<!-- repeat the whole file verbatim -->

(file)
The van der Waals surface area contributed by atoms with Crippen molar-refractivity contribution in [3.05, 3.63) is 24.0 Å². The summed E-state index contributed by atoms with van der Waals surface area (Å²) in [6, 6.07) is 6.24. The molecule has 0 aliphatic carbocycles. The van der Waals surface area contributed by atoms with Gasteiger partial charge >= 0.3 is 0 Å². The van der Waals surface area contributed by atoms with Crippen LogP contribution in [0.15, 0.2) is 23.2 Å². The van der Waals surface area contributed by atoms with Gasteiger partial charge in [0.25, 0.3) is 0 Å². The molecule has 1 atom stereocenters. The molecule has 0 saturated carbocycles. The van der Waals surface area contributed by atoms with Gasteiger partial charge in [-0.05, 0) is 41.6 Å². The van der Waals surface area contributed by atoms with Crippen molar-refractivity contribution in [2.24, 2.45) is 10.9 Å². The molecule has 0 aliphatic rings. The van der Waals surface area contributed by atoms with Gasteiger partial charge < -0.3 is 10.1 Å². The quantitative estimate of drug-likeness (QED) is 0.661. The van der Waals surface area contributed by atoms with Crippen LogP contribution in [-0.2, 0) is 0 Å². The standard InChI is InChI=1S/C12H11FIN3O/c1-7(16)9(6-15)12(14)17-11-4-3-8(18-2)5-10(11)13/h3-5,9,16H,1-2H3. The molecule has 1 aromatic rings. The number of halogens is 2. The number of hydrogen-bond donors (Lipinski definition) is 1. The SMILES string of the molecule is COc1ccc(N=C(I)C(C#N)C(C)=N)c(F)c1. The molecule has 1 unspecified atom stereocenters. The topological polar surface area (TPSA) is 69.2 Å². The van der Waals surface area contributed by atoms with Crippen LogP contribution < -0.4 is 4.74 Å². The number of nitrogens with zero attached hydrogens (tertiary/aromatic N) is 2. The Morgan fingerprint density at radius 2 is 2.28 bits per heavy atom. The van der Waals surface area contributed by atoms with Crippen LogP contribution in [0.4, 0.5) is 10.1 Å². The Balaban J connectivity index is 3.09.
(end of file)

The van der Waals surface area contributed by atoms with Crippen molar-refractivity contribution in [3.05, 3.63) is 24.0 Å². The summed E-state index contributed by atoms with van der Waals surface area (Å²) in [6, 6.07) is 6.24. The molecule has 0 aliphatic carbocycles. The van der Waals surface area contributed by atoms with Gasteiger partial charge >= 0.3 is 0 Å². The van der Waals surface area contributed by atoms with Crippen LogP contribution in [0.15, 0.2) is 23.2 Å². The van der Waals surface area contributed by atoms with Gasteiger partial charge in [0.25, 0.3) is 0 Å². The molecule has 1 atom stereocenters. The molecule has 0 saturated carbocycles. The van der Waals surface area contributed by atoms with Gasteiger partial charge in [-0.05, 0) is 41.6 Å². The van der Waals surface area contributed by atoms with Crippen molar-refractivity contribution in [2.24, 2.45) is 10.9 Å². The molecule has 0 aliphatic rings. The van der Waals surface area contributed by atoms with Gasteiger partial charge < -0.3 is 10.1 Å². The quantitative estimate of drug-likeness (QED) is 0.661. The van der Waals surface area contributed by atoms with Crippen LogP contribution in [-0.2, 0) is 0 Å². The standard InChI is InChI=1S/C12H11FIN3O/c1-7(16)9(6-15)12(14)17-11-4-3-8(18-2)5-10(11)13/h3-5,9,16H,1-2H3. The molecule has 1 aromatic rings. The number of halogens is 2. The number of hydrogen-bond donors (Lipinski definition) is 1. The SMILES string of the molecule is COc1ccc(N=C(I)C(C#N)C(C)=N)c(F)c1. The molecule has 1 unspecified atom stereocenters. The topological polar surface area (TPSA) is 69.2 Å². The van der Waals surface area contributed by atoms with Crippen LogP contribution < -0.4 is 4.74 Å². The number of nitrogens with zero attached hydrogens (tertiary/aromatic N) is 2. The Morgan fingerprint density at radius 2 is 2.28 bits per heavy atom. The van der Waals surface area contributed by atoms with Crippen LogP contribution in [0.4, 0.5) is 10.1 Å². The Balaban J connectivity index is 3.09.